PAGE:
holy week.

My 80-year-old grandmother is a feisty independent woman. Though she is relatively mobile, with each passing day, it seems like she needs additional care and attention. Once a month I have been traveling to her home and spending the weekend doing my best to meet her needs. These needs are a mixture of physical and social deficiencies. It might mean helping her around the house, by pushing her in the wheelchair, or just simply being present in her loneliness – in which case, we eat po’boys and play board games!

I had the pleasure of keeping her company this past weekend and ushering in Palm Sunday, and the beginning of Holy Week, with her. Tea in hand, we sat together and listened to a few of our favorite pastors. As we digested the sermons, there was a passage of Scripture identified that seems rather appropriate for meditation on the eve of Spy Wednesday.

“Then one of the Twelve—the one called Judas Iscariot—went to the chief priests and asked, ‘What are you willing to give me if I deliver him over to you?’ So they counted out for him thirty pieces of silver. From then on Judas watch for an opportunity to hand him over.” Matthew 26:14-16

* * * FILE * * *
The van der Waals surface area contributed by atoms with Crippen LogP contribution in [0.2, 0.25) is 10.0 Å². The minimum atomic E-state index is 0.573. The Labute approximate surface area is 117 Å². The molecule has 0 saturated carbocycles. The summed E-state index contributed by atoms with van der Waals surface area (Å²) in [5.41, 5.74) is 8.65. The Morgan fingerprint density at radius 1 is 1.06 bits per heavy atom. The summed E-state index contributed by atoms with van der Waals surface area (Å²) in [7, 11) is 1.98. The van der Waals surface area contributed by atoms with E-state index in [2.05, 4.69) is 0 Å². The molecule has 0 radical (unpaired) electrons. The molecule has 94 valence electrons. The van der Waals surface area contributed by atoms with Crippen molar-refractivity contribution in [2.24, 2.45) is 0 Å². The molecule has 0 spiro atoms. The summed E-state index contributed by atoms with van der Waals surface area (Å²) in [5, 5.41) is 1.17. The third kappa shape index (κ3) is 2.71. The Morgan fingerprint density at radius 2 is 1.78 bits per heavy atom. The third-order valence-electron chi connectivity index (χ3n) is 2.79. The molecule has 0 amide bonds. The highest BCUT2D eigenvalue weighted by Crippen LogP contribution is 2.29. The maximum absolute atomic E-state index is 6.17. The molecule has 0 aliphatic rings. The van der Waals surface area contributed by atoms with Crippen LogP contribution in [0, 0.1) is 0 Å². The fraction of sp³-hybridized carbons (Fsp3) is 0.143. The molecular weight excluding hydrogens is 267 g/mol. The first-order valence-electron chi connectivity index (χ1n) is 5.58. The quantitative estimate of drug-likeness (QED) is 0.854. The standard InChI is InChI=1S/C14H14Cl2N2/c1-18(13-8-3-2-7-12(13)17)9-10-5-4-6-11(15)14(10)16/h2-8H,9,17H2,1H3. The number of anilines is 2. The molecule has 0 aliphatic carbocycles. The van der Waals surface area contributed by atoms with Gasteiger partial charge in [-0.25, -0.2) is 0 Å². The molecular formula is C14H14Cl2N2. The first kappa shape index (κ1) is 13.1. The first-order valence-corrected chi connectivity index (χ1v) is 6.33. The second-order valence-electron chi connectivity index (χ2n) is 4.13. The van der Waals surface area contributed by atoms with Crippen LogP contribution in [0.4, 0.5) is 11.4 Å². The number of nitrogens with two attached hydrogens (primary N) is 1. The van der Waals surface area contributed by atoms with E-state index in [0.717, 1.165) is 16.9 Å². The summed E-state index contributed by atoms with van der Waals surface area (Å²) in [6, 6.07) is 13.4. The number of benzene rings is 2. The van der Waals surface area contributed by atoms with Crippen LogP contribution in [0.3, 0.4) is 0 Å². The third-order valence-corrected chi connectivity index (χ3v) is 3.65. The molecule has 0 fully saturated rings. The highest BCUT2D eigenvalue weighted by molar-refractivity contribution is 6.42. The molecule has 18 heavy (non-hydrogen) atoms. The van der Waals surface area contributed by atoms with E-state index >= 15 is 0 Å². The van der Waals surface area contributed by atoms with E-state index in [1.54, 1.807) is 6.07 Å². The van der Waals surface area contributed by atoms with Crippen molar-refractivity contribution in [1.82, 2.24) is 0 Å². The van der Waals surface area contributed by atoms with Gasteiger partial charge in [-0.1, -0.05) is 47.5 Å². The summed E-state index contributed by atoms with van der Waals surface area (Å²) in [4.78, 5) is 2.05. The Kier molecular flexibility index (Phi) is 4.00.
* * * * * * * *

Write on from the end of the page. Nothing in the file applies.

I so often scoff at Judas for betraying Jesus. But I fail to admit the inner darkness of humanity that ruminates within my own soul. Though I did not betray Jesus for thirty pieces of silver, I find myself willing to deliver him to the cross, daily, for many shameful wants, desires, and fears.

While my wickedness makes me no better than Judas, the result of Spy Wednesday — ultimately the death, burial, and resurrection of the Christ — has satisfied and atoned for the darkness I so willfully participate in.

Spy Wednesday may bring somber reflection, but there is joy and hope in the power of the resurrected Christ. Though our actions default to our humanity, may we boldly sip from the cup of holy oil and accept the forgiveness we are offered.

Lord, make me an instrument of Your peace. Where there is hatred, let me sow love; where there is injury, pardon; where there is doubt, faith; where there is despair, hope; where there is darkness, light; where there is sadness, joy.

O, Divine Master, grant that I may not so much seek to be consoled as to console; to be understood as to understand; to be loved as to love; For it is in giving that we receive; it is in pardoning that we are pardoned; it is in dying that we are born again to eternal life.

The Prayer of Saint Francis